Sacred Texts  Legends & Sagas  England  Index  Previous  Next 

207A: Lord Delamere

207A.1	 GOOD people, give attention, a story you shall hear,
	 It is of the king and my lord Delamere;
	 The quarrel it arose in the Parliament House,
	 Concdrning some taxations going to be put in force.
	 Ri toora loora la.
207A.2	 Says my lord Delamere to his Majesty soon,
	 ‘If it please you, my liege, of you I’ll soon beg a boon.’
	 ‘Then what is your boon? let me it understand:’
	 ‘It’s to have all the poor men you have in your land.
207A.3	 ‘And I’ll take them to Cheshire, and there I will sow
	 Both hempseed and flaxseed, and [hang] them all in a row.
	 Why, they’d better be hanged, and stopped soon their breath,
	 If it please you, my liege, than to starve them to death.’
207A.4	 Then up starts a French lord, as we do hear,
	 Saying, ‘Thou art a proud Jack,’ to my lord Delamere;
	 ‘Thou oughtest to be stabbed’-+--+-then he turnd him about-+--+-
	 ‘For affronting the king in the Parliament House.’
207A.5	 Then up starts his grace, the Duke of Devonshire,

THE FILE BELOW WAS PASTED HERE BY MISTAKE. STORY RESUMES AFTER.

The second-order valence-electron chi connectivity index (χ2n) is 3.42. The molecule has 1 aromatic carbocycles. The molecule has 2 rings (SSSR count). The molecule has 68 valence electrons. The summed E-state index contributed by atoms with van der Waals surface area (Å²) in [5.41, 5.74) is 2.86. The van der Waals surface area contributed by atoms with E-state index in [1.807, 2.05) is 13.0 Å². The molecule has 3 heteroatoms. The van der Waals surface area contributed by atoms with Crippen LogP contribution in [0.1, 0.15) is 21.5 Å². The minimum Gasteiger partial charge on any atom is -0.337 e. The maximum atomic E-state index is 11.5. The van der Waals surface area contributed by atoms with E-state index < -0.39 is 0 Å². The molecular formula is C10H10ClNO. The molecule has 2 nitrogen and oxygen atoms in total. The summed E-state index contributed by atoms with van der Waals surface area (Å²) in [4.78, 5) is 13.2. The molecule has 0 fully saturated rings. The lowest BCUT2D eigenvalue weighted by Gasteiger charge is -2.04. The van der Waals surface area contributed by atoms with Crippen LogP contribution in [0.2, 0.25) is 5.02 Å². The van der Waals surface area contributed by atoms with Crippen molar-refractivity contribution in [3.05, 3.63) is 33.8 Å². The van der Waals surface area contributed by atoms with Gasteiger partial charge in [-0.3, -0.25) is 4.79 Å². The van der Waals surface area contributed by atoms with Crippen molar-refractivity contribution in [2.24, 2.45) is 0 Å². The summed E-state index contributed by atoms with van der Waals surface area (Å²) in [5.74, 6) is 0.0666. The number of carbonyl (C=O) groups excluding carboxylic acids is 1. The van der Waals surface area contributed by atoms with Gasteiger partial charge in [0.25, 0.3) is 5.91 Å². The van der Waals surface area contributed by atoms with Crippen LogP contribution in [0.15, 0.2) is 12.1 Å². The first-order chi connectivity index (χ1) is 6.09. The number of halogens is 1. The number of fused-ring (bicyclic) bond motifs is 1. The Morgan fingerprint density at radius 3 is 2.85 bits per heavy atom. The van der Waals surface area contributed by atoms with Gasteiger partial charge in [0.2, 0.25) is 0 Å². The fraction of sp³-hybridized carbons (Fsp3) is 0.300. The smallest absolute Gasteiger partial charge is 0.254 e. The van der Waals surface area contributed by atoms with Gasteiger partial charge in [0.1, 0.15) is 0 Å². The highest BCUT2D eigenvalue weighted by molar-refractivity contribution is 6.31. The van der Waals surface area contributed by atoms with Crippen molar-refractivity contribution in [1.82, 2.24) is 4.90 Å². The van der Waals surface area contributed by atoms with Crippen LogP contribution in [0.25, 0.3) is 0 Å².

Saying, I’ll fight in defence of my lord Delamere.
	 Then a stage was erected, to battle they went,
	 To kill or to be killed was our noble duke’s intent.
207A.6	 The very first push, as we do understand,
	 The duke’s sword he bended it back into his hand.
	 He waited a while, but nothing he spoke,
	 Till on the king’s armour his rapier he broke.
207A.7	 An English lord, who by that stage did stand,
	 Threw Devonshire another, and he got it in his hand:
	 ‘Play low for your life, brave Devonshire,’ said he,
	 ‘Play low for your life, or a dead man you will be.’
207A.8	 Devonshire dropped on his knee, and gave him his death-wound;
	 O then that French lord fell dead upon the ground.
	 The king called his guards, and he unto them did say,
	 ‘Bring Devonshire down, and take the dead man away.’
207A.9	 ‘No, if it please you, my liege, no! I’ve slain him like a man;
	 I’m resolved to see what clothing he’s got on.
	 Oh, fie upon your treachery, your treachery!’ said he,
	 ‘Oh, king, ’twas your intention to have took my life away.
207A.10	 ‘For he fought in your armour, whilst I have fought in bare;
	 The same thou shalt win, king, before thou does it wear.’
	 Then they all turned back to the Parliament House,
	 And the nobles made obesiance with their hands to their mouths.
207A.11	 ‘God bless all the nobles we have in our land,
	 And send the Church of England may flourish still and stand;
	 For I’ve injured no king, no kingdom, nor no crown,
	 But I wish that every honest man might enjoy his own.’

207B: Lord Delamere

207B.1	 GOOD people give attention to a story you shall hear:
	 Between the king and my lord Delamere,
	 A quarrel arose in the Parliament House,